Over the past few decades, rates of obesity and type 2 diabetes have reached epidemic proportions in many nations. Now a new study from the University of Pennsylvania uncovers a link between diabetes and changes in gut bacteria triggered by medicine use. Specifically, the researchers found people treated with two to five courses of certain antibiotic groups had an increased risk of developing diabetes.

Our digestive system harbors nearly 100 trillion bacteria, which are referred to as the gut microbiome. These bacteria, which collectively weigh up to 4 and a quarter pounds, help break down the food we eat, produce vitamins and hormones, and even work as part of our immune defense. Many scientists would go so far as to say these gut microbes function as a separate organ, equal to the liver, say, or the kidney. Even more strangely, the bacteria residing in our guts contain 3.3 million genes — a hundred times the number of our human genes.

It's as if we contain a separate bacterial self and this other self is as individual as we are. In fact, the singular composition and diversity of the gut bacteria that live inside each of us affect our metabolism, our immunity, and ultimately our health.

Penicillin, Cephalosporins, Macrolides, Quinolones

“Antibiotic therapy can alter the microbiota and is commonly used in Western countries,” wrote the authors in their published study. “We sought to evaluate whether past antibiotic exposure increases diabetes risk.”

To understand whether the changes in our gut bacteria resulting from the medicines we use might be linked to diabetes, the researchers searched through a large database from the United Kingdom. They looked for anyone diagnosed with diabetes and then found four “control subjects” who matched them for age, sex, and other key characteristics. The study included 208,002 diabetic cases and 815,576 matched controls, just about one million people.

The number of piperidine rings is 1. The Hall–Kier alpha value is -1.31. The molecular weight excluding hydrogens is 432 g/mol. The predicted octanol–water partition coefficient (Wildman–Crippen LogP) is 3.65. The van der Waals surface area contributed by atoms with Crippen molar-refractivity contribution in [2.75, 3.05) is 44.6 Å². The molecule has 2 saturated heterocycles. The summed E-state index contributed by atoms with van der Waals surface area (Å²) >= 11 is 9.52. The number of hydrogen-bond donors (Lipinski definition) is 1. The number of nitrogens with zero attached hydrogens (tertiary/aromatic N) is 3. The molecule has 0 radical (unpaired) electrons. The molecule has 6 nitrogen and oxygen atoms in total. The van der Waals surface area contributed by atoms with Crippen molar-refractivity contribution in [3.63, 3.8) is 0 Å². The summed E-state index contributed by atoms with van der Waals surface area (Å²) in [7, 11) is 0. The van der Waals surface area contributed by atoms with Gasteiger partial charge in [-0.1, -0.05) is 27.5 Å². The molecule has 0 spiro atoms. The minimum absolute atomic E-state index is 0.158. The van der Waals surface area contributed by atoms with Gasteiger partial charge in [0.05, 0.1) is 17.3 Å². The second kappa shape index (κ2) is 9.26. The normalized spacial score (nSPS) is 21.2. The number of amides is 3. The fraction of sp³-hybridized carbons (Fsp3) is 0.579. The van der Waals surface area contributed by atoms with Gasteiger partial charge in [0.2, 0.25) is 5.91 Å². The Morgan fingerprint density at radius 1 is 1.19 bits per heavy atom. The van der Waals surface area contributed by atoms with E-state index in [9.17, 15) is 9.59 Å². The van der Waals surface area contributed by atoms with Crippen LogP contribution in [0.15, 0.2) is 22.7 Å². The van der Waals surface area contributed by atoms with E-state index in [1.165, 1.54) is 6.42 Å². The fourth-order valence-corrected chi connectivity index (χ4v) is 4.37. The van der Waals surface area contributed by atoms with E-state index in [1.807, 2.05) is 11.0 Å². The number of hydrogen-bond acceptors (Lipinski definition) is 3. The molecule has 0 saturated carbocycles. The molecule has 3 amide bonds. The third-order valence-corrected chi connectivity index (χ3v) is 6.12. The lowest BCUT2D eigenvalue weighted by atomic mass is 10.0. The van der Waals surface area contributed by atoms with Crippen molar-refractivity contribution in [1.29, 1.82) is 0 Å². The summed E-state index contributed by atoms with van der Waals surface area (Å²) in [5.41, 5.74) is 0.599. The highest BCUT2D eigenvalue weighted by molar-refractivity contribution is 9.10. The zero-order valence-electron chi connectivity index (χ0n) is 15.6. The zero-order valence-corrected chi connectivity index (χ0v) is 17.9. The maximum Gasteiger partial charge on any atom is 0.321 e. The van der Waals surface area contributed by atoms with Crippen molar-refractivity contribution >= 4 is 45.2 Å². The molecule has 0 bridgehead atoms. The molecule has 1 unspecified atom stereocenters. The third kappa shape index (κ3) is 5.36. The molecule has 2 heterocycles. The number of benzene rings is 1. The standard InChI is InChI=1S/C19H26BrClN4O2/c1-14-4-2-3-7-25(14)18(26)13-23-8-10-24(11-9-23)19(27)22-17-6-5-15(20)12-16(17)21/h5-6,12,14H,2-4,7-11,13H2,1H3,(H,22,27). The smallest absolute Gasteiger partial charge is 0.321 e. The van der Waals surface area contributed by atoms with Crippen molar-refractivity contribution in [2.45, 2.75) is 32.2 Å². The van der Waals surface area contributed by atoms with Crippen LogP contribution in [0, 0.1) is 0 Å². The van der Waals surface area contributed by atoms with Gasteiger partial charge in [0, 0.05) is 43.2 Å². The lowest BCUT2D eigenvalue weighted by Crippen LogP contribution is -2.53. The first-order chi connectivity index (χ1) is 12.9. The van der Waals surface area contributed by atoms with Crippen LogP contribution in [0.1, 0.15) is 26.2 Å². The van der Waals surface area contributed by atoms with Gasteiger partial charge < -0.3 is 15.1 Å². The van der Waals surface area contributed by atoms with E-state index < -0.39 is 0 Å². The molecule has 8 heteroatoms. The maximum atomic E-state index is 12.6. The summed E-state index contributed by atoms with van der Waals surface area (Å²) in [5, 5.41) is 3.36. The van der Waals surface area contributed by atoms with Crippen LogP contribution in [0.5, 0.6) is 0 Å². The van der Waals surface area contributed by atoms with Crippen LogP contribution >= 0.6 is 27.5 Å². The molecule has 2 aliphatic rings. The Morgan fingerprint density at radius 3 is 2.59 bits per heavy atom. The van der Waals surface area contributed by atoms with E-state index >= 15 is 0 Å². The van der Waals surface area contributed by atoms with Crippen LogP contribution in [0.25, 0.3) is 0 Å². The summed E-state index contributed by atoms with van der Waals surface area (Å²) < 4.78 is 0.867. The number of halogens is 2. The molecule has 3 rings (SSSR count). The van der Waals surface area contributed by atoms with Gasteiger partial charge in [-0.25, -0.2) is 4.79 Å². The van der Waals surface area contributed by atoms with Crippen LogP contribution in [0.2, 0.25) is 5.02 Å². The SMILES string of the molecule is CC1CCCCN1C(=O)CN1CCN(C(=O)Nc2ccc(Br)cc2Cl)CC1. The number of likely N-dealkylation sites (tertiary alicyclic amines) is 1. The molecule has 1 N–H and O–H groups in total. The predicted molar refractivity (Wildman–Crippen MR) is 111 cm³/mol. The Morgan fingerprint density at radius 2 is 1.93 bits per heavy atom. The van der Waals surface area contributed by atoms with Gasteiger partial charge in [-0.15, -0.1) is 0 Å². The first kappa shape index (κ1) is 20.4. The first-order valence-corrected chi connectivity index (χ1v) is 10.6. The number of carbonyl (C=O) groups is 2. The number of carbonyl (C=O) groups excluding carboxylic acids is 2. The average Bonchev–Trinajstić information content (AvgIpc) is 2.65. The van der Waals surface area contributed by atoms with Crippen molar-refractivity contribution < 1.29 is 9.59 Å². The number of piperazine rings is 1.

Comparing how often the patients with diabetes had used different medicines with controls, the researchers found no links between anti-virals and anti-fungals and diabetes risk. However, treatment with two to five courses of certain antibiotics penicillin, cephalosporins, macrolides, and quinolones — increased the risk of diabetes.

The results not only add to our understanding of how diabetes may develop, but they “are consistent with previous studies in humans showing microbial changes in patients with type 2 diabetes and increased risk of overweight among infants who were exposed to antibiotics during the first year of life,” wrote the authors in their conclusion.

Source: Boursi B, Mamtani R, Haynes K, Yang YX. The effect of past antibiotic exposure on diabetes risk. European Journal of Endocrinology. 2015.